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Not all playtime is created equal

Sandra Russ and a student observe a child playing.

Sandra Russ and a student observe how a child plays with toys. Photo: David Ahntholz

School’s just about out for summer, and that means plenty of free time. That’s good news for kids, but how much of a good thing is too much?

Case Western Reserve University researchers say that depends more on the type of play than the amount.

"Play helps children learn to use creativity and imagination in their daily lives," says Sandra Russ, Ph.D., a psychology professor at Case Western Reserve. "But we’re finding that some forms of play may be more beneficial than others."

Russ, who is conducting a study at the Children’s Museum of Cleveland, suggests that less-structured activities—those that children choose themselves and that lead to imagined scenarios and storytelling—can help develop problem-solving and coping skills useful later in life.

But not all children choose creative, or active, play.

"Plenty of children opt to watch TV or participate in any number of sedentary activities," says Marjorie Heinzer, Ph.D., associate professor of nursing at Case Western Reserve’s Frances Payne Bolton School of Nursing. "This does nothing to combat the growing risk of childhood obesity."

Heinzer is the lead investigator on a study examining the effects of video dance games on elementary students’ exercise habits. Children at Mayfair Elementary School in East Cleveland who are at risk for obesity-related health issues, such as cardiovascular disease and diabetes, dance to salsa, hip-hop and other beats using Play Station II consoles and dance pads.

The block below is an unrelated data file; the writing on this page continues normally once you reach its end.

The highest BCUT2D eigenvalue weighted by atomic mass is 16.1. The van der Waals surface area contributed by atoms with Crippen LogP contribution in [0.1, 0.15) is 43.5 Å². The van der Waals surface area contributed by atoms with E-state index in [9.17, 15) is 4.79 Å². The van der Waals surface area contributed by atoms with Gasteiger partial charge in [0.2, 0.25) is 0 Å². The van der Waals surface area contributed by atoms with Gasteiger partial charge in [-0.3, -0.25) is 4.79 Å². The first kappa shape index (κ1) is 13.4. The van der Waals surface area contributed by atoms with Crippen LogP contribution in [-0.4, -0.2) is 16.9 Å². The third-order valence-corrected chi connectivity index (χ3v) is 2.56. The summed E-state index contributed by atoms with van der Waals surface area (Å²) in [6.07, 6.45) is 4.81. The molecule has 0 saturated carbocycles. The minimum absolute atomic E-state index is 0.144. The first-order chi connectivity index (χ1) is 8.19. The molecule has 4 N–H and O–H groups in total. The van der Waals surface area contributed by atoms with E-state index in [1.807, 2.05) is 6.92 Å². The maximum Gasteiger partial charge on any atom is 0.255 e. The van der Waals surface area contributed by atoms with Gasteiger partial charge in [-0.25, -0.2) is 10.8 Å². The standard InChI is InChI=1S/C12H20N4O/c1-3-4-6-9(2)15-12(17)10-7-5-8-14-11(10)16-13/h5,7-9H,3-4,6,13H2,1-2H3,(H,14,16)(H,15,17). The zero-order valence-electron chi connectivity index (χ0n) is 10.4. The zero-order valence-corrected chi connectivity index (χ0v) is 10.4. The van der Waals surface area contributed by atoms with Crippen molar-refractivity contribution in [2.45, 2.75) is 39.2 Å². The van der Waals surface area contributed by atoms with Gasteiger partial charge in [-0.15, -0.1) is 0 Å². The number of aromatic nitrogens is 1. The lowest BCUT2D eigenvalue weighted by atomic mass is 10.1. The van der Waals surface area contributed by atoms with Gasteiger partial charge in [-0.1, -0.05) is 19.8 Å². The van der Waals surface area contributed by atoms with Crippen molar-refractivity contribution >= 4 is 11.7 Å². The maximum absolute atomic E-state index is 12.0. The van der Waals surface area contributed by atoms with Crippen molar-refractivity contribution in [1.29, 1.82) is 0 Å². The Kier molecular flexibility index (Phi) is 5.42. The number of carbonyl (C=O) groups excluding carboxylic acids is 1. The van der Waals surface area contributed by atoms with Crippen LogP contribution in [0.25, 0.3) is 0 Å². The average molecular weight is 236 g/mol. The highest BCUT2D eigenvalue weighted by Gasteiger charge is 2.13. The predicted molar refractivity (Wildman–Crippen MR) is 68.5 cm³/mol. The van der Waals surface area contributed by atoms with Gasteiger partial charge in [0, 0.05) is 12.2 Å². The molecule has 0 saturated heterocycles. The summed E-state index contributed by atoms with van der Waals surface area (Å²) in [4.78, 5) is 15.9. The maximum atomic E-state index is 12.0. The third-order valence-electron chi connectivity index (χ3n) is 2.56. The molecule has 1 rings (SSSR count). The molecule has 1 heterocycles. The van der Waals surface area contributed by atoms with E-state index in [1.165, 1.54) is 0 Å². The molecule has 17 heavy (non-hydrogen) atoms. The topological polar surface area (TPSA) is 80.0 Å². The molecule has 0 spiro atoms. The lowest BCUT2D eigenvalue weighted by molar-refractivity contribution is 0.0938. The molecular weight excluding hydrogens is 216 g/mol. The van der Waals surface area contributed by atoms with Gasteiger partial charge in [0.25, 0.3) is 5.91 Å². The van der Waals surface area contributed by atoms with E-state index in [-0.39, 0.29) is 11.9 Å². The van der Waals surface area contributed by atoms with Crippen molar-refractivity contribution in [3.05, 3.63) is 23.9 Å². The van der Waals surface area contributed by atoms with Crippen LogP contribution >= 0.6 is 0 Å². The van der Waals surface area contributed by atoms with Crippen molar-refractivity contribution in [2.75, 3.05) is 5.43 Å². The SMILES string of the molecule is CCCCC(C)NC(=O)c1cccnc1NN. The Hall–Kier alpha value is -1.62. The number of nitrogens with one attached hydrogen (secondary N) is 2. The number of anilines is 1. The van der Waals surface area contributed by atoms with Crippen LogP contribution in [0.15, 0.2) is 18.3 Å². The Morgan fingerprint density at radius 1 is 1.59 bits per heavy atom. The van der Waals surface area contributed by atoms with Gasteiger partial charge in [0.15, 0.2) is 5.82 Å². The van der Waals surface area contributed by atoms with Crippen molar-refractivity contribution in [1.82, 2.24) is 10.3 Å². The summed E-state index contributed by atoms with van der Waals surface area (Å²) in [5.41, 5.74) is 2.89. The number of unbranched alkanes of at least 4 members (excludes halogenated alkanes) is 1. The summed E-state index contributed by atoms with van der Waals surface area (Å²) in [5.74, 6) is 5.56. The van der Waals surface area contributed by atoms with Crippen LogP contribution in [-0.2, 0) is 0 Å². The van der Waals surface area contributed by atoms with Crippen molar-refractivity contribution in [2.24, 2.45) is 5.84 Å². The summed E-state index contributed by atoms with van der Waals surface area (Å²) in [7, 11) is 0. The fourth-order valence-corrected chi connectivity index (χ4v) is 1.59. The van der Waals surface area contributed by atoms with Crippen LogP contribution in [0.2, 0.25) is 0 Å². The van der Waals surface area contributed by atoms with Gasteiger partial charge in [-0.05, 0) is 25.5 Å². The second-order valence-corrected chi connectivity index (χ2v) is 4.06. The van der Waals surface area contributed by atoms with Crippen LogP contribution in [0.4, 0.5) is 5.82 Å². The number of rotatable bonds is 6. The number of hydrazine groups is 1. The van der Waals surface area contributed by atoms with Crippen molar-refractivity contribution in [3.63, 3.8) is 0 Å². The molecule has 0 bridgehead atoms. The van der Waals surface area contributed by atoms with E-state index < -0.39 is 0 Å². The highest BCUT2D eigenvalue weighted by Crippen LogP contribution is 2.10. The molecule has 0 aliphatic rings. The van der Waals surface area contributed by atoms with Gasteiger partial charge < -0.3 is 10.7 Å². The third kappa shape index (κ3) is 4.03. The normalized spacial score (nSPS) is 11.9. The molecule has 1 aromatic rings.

The children had improved physical coordination, better focus in the classroom and lower suspension rates than nondancing students.

"Many were so excited about the program that they were going to save their money or ask for the program as a birthday present," Heinzer says.

Yet, while play-based technology can be the spark that gets some children on the road to healthier habits, it can lead to trouble for others, especially older children and teens.

Susan Redline, M.D., M.P.H., a professor at Case Western Reserve’s School of Medicine, recently led a study that found poor sleep quality in teens is linked to high blood pressure.

"Part of the problem is the technological invasion of the bedroom with computers, cell phones and music," Redline says. "There are teens who text message or listen to music all night. This is compounded by early school hours. Adolescents need nine hours of sleep."

But that doesn’t mean computers and iPods should be banned. Much like food choices, Heinzer says, play and entertainment choices are best made with an eye toward moderation and variety.

"It’s about using common sense," she says.

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